National tour of “Wicked” delivers visual spectacle and strong performances


Joan Marcus

Glinda (Jennafer Newberry, left) and Elphaba (Lissa deGuzman) reveal the origins of their friendship turned rivalry as seen in “The Wizard of Oz.”

Though Broadway in New York City is experiencing historic closures of long-running musicals like “Phantom of the Opera,” Chicagoans can rest easy knowing that the second city’s most popular musical isn’t going anywhere. Let the joyous news be spread:  “Wicked,” has returned to the James M. Nederlander theater through Dec. 4 as part of the production’s National Tour. While the newly reopened Chicago production lifts most of its directorial and production queues from the original Broadway production and does not make many attempts to add new flair, “Wicked” at the Nederlander is still a crowd-pleasing spectacle with dazzling costumes and a pair of wickedly wonderful female leads.

For those unfamiliar with the show, “Wicked” is a reimagining of “The Wizard of Oz.” It follows Elphaba (Lissa deGuzman), the soon-to-be Wicked Witch of the West, as she grows from timid schoolgirl to the cackling, broomstick-toting baddie who would eventually cross paths with Dorothy Gale. During her time at Shiz University, Elphaba uncovers a sinister plot involving the subjugation of talking animals and forms an unlikely bond with the ever-peppy Galinda (Jennafer Newberry). Together, the duo journey to the Emerald City to meet the Wizard and discover the truth behind what’s happening to the animals of Oz.

As far as musical theater goes, “Wicked” is about as mainstream and audience-friendly as it can get. With a familiar story, colorful characters and tunes like “Defying Gravity” that have long since transcended the realm of theatre and embedded themselves squarely in pop culture, this is a show made more for tourists and casual theatergoers than hardcore theater fans. While the elaborate costumes and sets make “Wicked” an undeniable visual spectacle, the book from Winnie Holzman still refuses to explore its multifaceted characters beyond surface trappings.. This particular production’s unwillingness to deviate from the familiar direction of the original Broadway staging is an indication that producers may view the show as a reliable cash cow rather than a meaningful piece of theater.

Though the ensemble’s voices were strong, the sound mixing sometimes struggled to properly do justice to the vocals. This was particularly frustrating for big tentpole, full-cast numbers like “One Short Day” and “Dancing Through Life.” Those small mishaps brought down the energy of the entire production. While deGuzman and Newberry certainly have the vocal chops to fill some of the most demanding female leads in musical theater — between the iconic top F in “Defying Gravity” to Galinda’s frequent delves into operatic singing — the microphones and sound mixing did both women a disservice. We can only hope that this problem will be ironed out later into the show’s run.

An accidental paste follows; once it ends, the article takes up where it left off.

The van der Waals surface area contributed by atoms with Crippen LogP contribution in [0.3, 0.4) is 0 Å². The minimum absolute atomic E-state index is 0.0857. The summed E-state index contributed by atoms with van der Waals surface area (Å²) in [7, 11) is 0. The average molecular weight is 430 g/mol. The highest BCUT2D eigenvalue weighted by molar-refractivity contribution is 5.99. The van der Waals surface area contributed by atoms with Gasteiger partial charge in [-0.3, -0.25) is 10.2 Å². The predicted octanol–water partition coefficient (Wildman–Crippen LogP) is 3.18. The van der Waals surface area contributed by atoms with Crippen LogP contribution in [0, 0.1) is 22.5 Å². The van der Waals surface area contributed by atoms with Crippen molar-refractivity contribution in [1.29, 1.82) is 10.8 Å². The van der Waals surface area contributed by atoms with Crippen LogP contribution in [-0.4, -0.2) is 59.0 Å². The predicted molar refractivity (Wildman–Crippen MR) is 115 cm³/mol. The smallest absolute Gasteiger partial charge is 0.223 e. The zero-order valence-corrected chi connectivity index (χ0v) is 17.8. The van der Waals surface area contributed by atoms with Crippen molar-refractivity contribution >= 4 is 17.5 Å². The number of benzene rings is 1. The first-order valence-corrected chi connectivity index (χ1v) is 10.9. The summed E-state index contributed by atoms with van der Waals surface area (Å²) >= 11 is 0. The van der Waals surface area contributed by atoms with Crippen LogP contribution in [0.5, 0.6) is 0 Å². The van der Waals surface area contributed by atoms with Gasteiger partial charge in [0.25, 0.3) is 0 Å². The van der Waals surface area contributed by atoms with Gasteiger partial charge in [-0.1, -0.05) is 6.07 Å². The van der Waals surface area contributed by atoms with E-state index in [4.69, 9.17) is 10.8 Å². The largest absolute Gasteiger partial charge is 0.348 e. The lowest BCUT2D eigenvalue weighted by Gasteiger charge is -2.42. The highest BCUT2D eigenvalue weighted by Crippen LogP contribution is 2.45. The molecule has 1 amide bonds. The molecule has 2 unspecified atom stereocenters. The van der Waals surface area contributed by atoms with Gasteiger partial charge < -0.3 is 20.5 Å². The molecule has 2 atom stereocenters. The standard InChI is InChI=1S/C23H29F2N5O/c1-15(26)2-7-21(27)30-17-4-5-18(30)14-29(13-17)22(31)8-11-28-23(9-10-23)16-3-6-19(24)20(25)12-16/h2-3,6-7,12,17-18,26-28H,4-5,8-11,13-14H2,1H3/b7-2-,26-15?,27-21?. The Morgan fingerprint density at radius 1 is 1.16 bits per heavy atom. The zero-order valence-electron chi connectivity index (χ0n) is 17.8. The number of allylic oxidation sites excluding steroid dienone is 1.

Beyond the quietness of the microphones, though, “Wicked’s” technical aptitude would cause even longtime fans to struggle to differentiate it from the full-scale Broadway production. The Emerald City’s lighting is appropriately dazzling, and the massive mechanical puppet the Wizard masquerades behind is an impressive feat that dominates onstage. The costumes, too, were particularly effective, and the hair and makeup design, which is another holdover from Broadway, brings a whimsical charm to help pay homage to the musical’s old Hollywood roots.

Perhaps the most memorable element of this production, though, is Jennafer Newberry as Galinda, a role built to scene-steal if ever there was one. Though trying to follow in the footsteps of a role originated by Kristin Chenwoeth is no small task, Newberry brings all the manic energy, powerhouse vocals and unexpected vulnerability required to create an effective, fully realized portrait of Galinda that goes beyond just a perky blonde in a pink dress. 

Similarly strong was deGuzman as Elphaba. While she may be the straight man of the duo, she certainly got her fair share of laughs, particularly in an interlude during “Dancing Through Life.” Rounding out the love triangle was Jordan Litz’s hunky Fiyero, a benevolent Gaston type who continues to be frustratingly underwritten, but whom Litz nonetheless made memorable with his physical comedy chops and chemistry with deGuzman.

While the National Tour of “Wicked” may not be taking any creative risks, a trio of strong performers make for an impressive if by-the-numbers staging of a beloved new-age Broadway hit.